The drive into Boston was familiar but that day I was accompanying my younger brother and his friends on a college visit. I remembered being more impressed with this particular school when I applied than on this second visit.
The information session was anything but helpful; the admissions officer referred prospective students to the school’s website instead of answering questions. She belittled prospectives when they asked about specific issues and barely explained the feature for which the university is most famous. When it came to knowing facts, she didn’t - she had to shuffle through papers, scan the projection screen, and finally guess about some of the details.
I could not believe how different this experience was from my first, very positive impression of this same school. At that point, I had a great information session with an extremely helpful admissions officer who made the school one of my top choices, yet one less-than-helpful staff member turned me - and my brother - off to the school.
I did regain a bit of interest during the tour. Through the sweltering heat, the guide was optimistic and pleasant, which is not easy. Though he admitted that the small freshmen dorms are not great, he noted that students are offered suite-style living as sophomores.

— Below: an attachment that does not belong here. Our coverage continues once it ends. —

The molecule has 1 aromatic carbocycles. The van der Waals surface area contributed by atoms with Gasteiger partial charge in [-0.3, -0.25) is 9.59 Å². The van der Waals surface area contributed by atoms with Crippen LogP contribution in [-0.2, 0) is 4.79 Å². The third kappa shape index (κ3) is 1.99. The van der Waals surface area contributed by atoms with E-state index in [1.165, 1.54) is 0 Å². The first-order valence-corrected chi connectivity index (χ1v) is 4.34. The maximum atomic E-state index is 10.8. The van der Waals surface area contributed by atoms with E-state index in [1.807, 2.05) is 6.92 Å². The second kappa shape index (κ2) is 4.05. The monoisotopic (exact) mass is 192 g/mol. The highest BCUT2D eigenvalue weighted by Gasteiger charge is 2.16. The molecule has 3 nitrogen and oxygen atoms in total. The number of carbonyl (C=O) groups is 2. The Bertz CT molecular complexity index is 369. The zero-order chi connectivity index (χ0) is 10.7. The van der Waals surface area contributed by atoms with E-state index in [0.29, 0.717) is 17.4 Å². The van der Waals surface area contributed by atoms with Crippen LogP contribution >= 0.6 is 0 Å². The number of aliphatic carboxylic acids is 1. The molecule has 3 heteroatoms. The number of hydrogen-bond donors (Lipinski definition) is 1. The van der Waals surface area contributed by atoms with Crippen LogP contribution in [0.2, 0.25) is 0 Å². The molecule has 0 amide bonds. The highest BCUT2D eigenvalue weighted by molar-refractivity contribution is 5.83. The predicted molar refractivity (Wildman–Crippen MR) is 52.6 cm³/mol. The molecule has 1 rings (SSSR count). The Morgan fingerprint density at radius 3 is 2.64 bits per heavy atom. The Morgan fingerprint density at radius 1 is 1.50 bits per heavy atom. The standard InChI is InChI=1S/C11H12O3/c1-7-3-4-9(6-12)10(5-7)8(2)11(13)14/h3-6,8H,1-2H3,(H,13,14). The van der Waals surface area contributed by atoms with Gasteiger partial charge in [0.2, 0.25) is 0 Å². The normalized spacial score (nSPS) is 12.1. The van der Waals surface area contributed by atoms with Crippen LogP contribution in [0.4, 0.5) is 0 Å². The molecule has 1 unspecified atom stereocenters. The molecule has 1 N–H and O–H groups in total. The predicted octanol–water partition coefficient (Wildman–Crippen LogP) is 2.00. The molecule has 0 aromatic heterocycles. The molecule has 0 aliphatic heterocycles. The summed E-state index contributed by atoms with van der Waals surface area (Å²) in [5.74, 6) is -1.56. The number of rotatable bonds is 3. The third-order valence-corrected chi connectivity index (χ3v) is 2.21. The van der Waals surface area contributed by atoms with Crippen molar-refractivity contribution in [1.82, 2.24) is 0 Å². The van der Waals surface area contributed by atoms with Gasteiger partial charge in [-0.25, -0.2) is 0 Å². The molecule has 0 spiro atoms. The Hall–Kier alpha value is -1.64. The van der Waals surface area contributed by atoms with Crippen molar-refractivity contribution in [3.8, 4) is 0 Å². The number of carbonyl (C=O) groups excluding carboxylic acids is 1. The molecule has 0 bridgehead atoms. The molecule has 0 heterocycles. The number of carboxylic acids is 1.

My brother and his friends were turned off by the university’s very open feel and minimal security so close to Boston, but that can be expected in an urban setting. After suggesting that pros-pective students rub the school mascot’s nose for good luck, he walked away and left us feeling rather disappointed.
After my very different experiences, I advise students to be aware of the impression a staff member can make. As hard as it may be, keep in mind that one person does not represent the entire school. Try to separate these negative feelings from the way you feel about the school as a whole, always trusting your instinct and following your gut.
This piece has been published in Teen Ink’s monthly print magazine.